The future of the Las Olas “fence” is in your hands!
For those of you wondering about the debacle on Las Olas Boulevard with the installation of the metal “barrier-type” fence, I have news for you. Florida Department of Transportation called me today and gave me the “scoop” on the fence and what the next steps are. If you don’t like what you see out there, this is one mess you can do something about.
First the background:
1. Florida Department of Transportation (FDOT) has been working with the City since 2007 on planned safety and pavement upgrades (including a new fence) along Las Olas Boulevard, with construction to start in June (this month).
2. Our City Engineer (in March this year) had concerns about the appearance of the FDOT fence.
3. FDOT suggested that the City come up with their own design for a fence that was more aesthetically pleasing. As long as it met FDOT’s safety parameters, and the City was willing to pay for the design and maintenance, the City could do something different, as long as the decision was made before June.
4. At that point (around April), the issue was booted up to the City Manager’s office to decide what to do.
5. The City Manager did nothing. He sat on the issue, not telling the Commission of the impending construction, the fence, or the options the City could select from in lieu of the ugly metal barrier-type fence.
6. Because FDOT heard nothing from Fort Lauderdale, they started construction.
7. When construction began last week and people began to ask “What’s going on?”, the Mayor and Commission all assumed that FDOT started without notifying the City. They had no idea that the City Manager had actually with-held the information about the project.
But he had. (Apparently, he’s been too busy looking for his next job to keep the Commission informed.)
So now we have an ugly fence along the most beautiful roadway in Fort Lauderdale. What are our options now?
Michael E. Bienvenu, (FDOT’s Director of Transportation Operations) called me today and gave me an update on the available options and the safety issue. Our Commission has scheduled a discussion of these options at their Commission meeting on July 7th. Here is what Michael told me:
As a follow up to our conversation earlier this afternoon, below are the Department’s offers currently on the table for the City of Ft. Lauderdale:
* The Department offered to powder coat the handrail black at the Department’s expense if the City of Fort Lauderdale is willing to sign a maintenance agreement to maintain the handrail after completion of the project. The maintenance agreement is the same requirement for all local agencies wishing to upgrade our standard designs within their respective jurisdictions. The difference here is that the Department normally requires the local agency to fund the powder coat upgrade but in this circumstance the Department will cover that cost within the existing project.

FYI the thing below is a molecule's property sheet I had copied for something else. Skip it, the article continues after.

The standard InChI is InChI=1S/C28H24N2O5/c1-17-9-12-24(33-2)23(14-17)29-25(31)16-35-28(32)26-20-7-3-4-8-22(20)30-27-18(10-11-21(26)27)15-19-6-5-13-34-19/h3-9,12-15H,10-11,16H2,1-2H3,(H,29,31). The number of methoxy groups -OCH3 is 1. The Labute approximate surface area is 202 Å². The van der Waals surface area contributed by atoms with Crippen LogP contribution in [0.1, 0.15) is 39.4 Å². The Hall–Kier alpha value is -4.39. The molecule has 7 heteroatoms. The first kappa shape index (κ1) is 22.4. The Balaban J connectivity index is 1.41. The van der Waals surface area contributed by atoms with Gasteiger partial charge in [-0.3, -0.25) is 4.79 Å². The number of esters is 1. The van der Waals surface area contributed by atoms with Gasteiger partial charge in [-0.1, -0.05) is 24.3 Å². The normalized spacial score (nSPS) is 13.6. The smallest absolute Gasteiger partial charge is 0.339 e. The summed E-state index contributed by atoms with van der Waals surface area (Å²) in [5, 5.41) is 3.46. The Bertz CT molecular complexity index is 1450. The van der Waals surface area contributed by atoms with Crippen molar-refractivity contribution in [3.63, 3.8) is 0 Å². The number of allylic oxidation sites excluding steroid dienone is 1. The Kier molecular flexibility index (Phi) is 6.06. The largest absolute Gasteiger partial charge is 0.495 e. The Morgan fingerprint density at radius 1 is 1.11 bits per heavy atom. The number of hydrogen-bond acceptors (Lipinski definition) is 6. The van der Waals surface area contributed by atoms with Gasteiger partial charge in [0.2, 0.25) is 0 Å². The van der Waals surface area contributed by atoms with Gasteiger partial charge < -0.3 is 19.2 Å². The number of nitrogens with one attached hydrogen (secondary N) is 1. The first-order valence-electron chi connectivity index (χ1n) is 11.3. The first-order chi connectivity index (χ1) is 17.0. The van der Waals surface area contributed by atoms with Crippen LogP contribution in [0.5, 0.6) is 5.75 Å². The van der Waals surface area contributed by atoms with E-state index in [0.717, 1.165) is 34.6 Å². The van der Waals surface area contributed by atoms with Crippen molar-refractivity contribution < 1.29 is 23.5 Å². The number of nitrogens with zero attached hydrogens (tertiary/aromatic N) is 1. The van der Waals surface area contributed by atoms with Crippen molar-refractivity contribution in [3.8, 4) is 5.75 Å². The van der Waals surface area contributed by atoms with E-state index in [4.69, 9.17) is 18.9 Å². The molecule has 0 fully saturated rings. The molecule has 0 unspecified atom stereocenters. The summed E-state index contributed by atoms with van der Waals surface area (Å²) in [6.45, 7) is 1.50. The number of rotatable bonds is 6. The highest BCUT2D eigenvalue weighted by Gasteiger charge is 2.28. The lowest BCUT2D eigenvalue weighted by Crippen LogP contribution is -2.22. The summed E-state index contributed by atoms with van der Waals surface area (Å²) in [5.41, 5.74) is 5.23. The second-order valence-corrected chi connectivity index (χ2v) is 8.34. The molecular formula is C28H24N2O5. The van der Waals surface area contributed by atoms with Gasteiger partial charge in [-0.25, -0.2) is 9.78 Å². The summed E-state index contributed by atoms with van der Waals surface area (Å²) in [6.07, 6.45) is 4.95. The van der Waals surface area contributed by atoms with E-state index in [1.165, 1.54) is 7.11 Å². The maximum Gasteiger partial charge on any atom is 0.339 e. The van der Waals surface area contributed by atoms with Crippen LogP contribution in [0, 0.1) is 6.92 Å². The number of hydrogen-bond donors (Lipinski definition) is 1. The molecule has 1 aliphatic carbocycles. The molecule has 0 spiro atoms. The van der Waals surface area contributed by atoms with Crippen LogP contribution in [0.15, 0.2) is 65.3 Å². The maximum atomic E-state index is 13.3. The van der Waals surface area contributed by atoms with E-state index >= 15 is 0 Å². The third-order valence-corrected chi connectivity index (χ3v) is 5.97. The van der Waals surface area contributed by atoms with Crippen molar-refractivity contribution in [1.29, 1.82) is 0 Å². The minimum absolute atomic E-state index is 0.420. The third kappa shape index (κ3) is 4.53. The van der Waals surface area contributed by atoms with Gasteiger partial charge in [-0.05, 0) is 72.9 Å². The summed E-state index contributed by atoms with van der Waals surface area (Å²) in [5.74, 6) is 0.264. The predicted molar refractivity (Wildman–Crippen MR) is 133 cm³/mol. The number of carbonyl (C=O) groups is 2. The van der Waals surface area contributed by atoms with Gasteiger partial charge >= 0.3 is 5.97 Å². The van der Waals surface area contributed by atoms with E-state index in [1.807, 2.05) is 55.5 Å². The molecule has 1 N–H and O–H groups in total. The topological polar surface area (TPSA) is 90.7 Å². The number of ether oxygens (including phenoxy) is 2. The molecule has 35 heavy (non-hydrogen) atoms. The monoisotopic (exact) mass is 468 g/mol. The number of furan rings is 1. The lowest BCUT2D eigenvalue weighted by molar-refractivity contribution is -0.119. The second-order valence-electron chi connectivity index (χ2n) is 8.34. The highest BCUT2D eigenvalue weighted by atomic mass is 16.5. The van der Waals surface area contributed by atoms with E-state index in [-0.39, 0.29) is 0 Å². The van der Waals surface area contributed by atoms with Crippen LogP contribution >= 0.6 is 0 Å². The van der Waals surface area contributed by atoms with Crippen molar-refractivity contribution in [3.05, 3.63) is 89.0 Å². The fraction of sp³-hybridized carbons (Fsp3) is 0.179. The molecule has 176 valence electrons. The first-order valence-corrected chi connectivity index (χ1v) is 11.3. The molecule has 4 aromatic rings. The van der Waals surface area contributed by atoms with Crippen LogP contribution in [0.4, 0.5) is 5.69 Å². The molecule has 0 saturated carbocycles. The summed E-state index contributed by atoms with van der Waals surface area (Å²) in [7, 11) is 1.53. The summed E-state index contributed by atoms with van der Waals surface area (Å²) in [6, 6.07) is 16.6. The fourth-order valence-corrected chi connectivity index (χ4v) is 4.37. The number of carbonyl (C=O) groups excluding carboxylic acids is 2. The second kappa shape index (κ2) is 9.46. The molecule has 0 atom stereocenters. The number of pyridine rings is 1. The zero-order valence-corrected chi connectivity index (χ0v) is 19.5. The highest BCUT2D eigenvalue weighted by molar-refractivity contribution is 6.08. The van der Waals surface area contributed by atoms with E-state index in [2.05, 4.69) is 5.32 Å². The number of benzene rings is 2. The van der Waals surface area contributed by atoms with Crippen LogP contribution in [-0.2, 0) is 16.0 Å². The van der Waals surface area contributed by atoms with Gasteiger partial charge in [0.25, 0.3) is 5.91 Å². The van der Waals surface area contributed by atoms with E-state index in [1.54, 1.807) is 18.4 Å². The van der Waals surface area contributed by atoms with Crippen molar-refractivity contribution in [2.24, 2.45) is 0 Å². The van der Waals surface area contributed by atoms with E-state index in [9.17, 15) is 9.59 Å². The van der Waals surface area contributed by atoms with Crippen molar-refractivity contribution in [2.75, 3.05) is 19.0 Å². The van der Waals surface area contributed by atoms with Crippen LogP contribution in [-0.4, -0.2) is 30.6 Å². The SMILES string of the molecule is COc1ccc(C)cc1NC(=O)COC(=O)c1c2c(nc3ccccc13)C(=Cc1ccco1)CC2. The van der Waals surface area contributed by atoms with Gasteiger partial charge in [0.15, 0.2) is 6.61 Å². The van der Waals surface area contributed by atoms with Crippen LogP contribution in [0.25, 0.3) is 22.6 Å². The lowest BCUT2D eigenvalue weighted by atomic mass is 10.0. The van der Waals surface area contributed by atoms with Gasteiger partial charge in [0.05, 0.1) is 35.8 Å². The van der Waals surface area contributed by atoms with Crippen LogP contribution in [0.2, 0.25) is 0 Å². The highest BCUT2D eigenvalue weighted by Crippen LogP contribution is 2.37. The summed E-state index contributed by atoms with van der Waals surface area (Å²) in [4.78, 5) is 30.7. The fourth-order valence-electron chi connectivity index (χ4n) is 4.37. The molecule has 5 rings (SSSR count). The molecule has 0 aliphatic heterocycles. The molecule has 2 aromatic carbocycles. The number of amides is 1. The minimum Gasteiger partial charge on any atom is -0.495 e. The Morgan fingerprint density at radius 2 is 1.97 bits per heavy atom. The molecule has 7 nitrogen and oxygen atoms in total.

* The city will notify the Department by end of business on July 8 if it chooses to accept the Department’s offer to powder coat the handrail to allow for the next scheduled city commission meeting on July 7.
* Should the city decide to go forward with the powder coating, then the existing handrail will be removed and replaced with temporary railing and then re-installed with the powder coating prior to completion of the project.
* The sight distance issues were addressed last week and our construction staff will review the design and construction to assure that all safety considerations are met.
* The City of Ft. Lauderdale may upgrade to decorative handrail through the Department’s permitting process at the city’s expense as long as the design and construction meet the Department’s minimum safety requirements and specifications. In addition, the city will have to agree to maintain the decorative handrail following installation.
Please feel free to contact me at any time regarding this or any other FDOT projects.
Michael E. Bienvenu, PhD, PE
Director of Transportation Operations
3400 W. Commercial Blvd.
Ft. Lauderdale, FL 33309
Apparently, Albert Carbon (Fort Lauderdale’s Head of Public Works) is taking the lead on this matter now (since City Manager Gretsas screwed it up). Carbon has already obtained the design parameters from FDOT to see what flexibility we have to put something attractive along Las Olas, and will report to the Commission on July 7th. The Commission will have to make a decision that night on what option to select. FDOT has given them till the end of business the following day.
If the City selects the upgrade option by then and agrees to pay for the difference in maintenance & design cost, FDOT will give us as much time as we need to “do it right” and come up with something that adds value to the roadway. THAT’s the solution we should go with. Given our bloated budget and millions being wasted every year on frivolous purchases, this is something that we should spend money on! It will benefit all of us!
So there you have it. Because the Commission works for you, you need to tell them what to do. If you don’t like that fence, send an email to Mayor Seiler (email@example.com ) , and to District Commissioner Charlotte Rodstrom (firstname.lastname@example.org), and tell them what you think they should do. (ie: “Design and install a truly beautiful fence that could be seen as artwork for Las Olas!”) Let me know if they tell you anything interesting and I’ll post it for others to see. With your active involvement here, we might just be able to turn this mess around.